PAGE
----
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The Northwest Iowa Traction Company formed as an interurban railway to connect Fort Dodge with Agincourt, Storm Lake and some western terminus like Sioux City or Council Bluffs. Construction began in 1909 and reached beyond Agincourt before financial problems halted any further progress. Part of the challenge for this project is finding source material that “confirms” what appears in the story line—no easy job. So we imitate the style of an actual history of interurban railways in the U.S. and fabricate an entry in similar style for NITC.

The classic from 1960 on this subject—The Electric Interurban Railways in America by George W. Hilton and John F. Due—has this to say about the NITC:


When the Milwaukee Road threatened reduction of passenger service on it’s Agincourt branch in late 1908, the Northwest Iowa Traction Co. quickly incorporated and projected an ambitious route from Fort Dodge to Sioux City, a distance of 131 miles that would link the city with the largest regional rail hubs. Building westward from Fort Dodge, the line reached Agincourt by fall and Storm Lake the following spring. Hourly service began in November 1909. When right-of-way beyond Cherokee proved too costly, the extension to Sioux City never materialized.

A syndicate of Agincourt investors held more than fifty percent of company stock, and several of its board also served as directors of the local electric utility, the line’s major power source. NITC operated on city streets in Agincourt to reach the station-headquarters at Broad Street and First Avenue South (later Louisa Avenue). The company also operated a commercial hotel and restaurant adjacent to the station. A short branch seasonally served the Fennimore County Fair and Chatauqua Grounds northwest of the city; another, the resort communities at lakes Sturm and Drang.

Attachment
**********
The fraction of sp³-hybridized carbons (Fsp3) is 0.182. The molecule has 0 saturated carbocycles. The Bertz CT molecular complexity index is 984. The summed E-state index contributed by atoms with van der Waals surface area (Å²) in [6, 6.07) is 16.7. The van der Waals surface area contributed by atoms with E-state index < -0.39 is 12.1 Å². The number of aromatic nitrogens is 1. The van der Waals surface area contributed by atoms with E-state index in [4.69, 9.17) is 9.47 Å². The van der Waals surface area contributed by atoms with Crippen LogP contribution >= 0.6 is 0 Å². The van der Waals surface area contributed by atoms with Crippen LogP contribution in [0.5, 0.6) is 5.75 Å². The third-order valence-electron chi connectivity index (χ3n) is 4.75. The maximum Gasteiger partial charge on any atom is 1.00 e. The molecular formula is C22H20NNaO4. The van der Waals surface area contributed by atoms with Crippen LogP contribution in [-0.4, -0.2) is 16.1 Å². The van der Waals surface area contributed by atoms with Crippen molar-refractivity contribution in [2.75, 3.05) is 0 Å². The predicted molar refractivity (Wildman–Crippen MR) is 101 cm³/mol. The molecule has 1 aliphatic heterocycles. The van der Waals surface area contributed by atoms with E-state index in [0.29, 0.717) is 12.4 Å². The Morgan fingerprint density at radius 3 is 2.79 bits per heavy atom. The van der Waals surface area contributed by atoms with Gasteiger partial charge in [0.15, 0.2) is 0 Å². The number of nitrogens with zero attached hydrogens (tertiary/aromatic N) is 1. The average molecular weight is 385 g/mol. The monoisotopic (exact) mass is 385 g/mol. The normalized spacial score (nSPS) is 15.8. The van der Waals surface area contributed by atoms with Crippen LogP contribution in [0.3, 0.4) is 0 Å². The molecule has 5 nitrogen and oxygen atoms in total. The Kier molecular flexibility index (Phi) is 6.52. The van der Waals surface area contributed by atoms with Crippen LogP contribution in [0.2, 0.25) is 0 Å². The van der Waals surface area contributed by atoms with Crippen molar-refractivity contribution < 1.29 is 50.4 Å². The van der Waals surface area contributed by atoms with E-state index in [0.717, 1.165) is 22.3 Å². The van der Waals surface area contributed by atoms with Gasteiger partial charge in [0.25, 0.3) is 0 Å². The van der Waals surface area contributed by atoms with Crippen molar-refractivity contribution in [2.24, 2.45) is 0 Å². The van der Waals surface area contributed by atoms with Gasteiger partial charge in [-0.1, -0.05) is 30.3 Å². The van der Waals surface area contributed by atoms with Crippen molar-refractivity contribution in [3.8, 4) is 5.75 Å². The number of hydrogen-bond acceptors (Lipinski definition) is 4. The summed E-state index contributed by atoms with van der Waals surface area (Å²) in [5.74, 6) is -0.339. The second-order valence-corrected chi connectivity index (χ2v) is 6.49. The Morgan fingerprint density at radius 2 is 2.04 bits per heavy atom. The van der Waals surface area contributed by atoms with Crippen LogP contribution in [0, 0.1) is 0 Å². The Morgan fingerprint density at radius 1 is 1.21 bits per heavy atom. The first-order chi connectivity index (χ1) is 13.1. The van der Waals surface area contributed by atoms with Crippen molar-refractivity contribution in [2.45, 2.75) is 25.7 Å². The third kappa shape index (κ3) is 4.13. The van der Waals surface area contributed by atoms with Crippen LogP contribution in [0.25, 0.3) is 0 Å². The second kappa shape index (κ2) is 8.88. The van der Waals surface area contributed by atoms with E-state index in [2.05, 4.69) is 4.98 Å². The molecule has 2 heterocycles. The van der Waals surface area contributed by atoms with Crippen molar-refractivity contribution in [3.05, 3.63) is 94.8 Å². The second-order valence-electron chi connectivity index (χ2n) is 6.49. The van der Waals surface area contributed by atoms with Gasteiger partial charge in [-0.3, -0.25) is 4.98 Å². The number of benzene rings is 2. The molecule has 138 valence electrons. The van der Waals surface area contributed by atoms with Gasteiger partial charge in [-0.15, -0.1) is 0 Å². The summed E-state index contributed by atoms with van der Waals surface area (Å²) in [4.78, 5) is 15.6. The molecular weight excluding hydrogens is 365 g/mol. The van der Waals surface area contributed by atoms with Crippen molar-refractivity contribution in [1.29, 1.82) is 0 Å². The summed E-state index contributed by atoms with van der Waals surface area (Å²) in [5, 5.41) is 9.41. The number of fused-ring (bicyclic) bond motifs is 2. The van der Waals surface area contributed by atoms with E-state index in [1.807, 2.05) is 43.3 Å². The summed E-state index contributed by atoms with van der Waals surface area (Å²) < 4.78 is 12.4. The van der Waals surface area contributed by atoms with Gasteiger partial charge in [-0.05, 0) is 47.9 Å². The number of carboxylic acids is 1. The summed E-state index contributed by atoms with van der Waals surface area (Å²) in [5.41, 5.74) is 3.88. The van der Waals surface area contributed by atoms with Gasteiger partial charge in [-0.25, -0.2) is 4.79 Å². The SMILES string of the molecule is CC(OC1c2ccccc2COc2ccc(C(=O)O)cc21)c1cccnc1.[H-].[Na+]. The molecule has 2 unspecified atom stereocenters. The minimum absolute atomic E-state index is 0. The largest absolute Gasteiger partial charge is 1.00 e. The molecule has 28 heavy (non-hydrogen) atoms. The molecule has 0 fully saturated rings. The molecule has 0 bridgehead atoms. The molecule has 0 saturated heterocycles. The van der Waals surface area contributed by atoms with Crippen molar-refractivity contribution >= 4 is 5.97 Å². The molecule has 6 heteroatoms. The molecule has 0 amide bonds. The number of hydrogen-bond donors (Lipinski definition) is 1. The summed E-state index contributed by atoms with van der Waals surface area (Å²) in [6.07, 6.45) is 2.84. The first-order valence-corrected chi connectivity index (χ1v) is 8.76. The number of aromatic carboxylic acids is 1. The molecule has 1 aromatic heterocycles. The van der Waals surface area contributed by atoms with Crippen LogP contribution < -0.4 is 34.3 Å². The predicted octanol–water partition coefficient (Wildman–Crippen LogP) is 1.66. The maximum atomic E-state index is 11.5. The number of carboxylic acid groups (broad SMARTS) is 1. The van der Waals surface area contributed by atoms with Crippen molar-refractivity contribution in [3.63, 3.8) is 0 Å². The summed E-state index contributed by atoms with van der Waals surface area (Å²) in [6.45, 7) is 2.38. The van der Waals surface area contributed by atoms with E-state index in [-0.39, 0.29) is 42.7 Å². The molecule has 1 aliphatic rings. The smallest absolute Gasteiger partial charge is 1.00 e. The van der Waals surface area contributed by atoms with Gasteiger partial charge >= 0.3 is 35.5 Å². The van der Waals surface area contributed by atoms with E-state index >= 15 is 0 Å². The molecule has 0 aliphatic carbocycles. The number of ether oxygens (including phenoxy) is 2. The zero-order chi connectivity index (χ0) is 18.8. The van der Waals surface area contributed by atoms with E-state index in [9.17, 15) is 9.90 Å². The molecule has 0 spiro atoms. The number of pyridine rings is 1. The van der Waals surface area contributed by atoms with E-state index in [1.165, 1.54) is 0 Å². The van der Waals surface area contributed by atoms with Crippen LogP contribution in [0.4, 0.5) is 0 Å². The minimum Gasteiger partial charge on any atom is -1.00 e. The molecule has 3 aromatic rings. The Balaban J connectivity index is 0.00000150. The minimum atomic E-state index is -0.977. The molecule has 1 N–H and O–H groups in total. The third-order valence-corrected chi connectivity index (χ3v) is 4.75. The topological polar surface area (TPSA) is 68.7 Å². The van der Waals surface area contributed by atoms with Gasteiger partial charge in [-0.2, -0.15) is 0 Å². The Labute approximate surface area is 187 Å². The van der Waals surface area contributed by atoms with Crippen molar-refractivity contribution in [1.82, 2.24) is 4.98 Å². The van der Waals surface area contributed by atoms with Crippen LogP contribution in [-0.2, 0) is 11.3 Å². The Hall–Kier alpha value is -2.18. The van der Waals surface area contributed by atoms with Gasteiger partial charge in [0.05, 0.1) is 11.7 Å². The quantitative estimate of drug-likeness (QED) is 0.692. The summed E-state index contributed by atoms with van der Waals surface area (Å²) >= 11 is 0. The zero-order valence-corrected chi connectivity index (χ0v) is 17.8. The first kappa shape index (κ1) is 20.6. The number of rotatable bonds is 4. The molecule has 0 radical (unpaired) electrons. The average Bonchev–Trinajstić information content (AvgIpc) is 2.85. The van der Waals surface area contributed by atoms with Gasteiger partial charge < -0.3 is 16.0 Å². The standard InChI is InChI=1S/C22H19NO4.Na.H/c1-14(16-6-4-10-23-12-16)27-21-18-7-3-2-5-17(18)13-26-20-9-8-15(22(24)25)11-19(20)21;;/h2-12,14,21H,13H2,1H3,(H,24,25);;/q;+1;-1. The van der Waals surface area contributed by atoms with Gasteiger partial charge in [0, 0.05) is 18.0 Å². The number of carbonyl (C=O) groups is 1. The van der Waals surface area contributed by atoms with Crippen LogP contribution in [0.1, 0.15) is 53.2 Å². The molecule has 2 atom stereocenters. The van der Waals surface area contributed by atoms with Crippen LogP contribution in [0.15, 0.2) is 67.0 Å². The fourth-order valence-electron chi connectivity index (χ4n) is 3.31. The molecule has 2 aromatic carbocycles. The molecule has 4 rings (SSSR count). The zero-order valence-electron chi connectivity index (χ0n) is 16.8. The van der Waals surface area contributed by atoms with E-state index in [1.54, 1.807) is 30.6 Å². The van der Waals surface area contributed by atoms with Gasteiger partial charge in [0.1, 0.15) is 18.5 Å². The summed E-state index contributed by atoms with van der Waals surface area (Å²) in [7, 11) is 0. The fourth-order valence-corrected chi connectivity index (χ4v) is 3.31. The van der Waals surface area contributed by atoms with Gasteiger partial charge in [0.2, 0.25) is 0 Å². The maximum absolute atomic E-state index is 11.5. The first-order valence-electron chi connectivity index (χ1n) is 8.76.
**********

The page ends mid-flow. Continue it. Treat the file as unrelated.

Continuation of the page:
Connection with the Fort Dodge, Des Moines & Southern Railway at Fort Dodge provided transfer service to the capital and other points in central Iowa, including the Iowa State College at Ames. NITC sometimes used combination cars to carry passengers and freight, a profitable sideline during the 1920s. Passenger traffic stabilized during the Depression and improved somewhat through World War II. Operations ceased in 1948; the seventy-six-mile right-of-way was abandoned and the rolling stock sold to the Fort Dodge, Des Moines & Southern, which itself survived only six more years.

Russell Olson’s The Electric Railways of Minnesota (1976) is also a good source for track diagrams [which I’ll post here as soon as I draught one].

The folks in the photo above don’t look any too happy, do they.

1 Comment

  1. […] finest and still most reliable source on interurban history, generally and company-by-company, is The Electric Interurban Railways of America by Messrs Hilton & Due (possibly still in print, but my copy is old and dogeared, if you want […]

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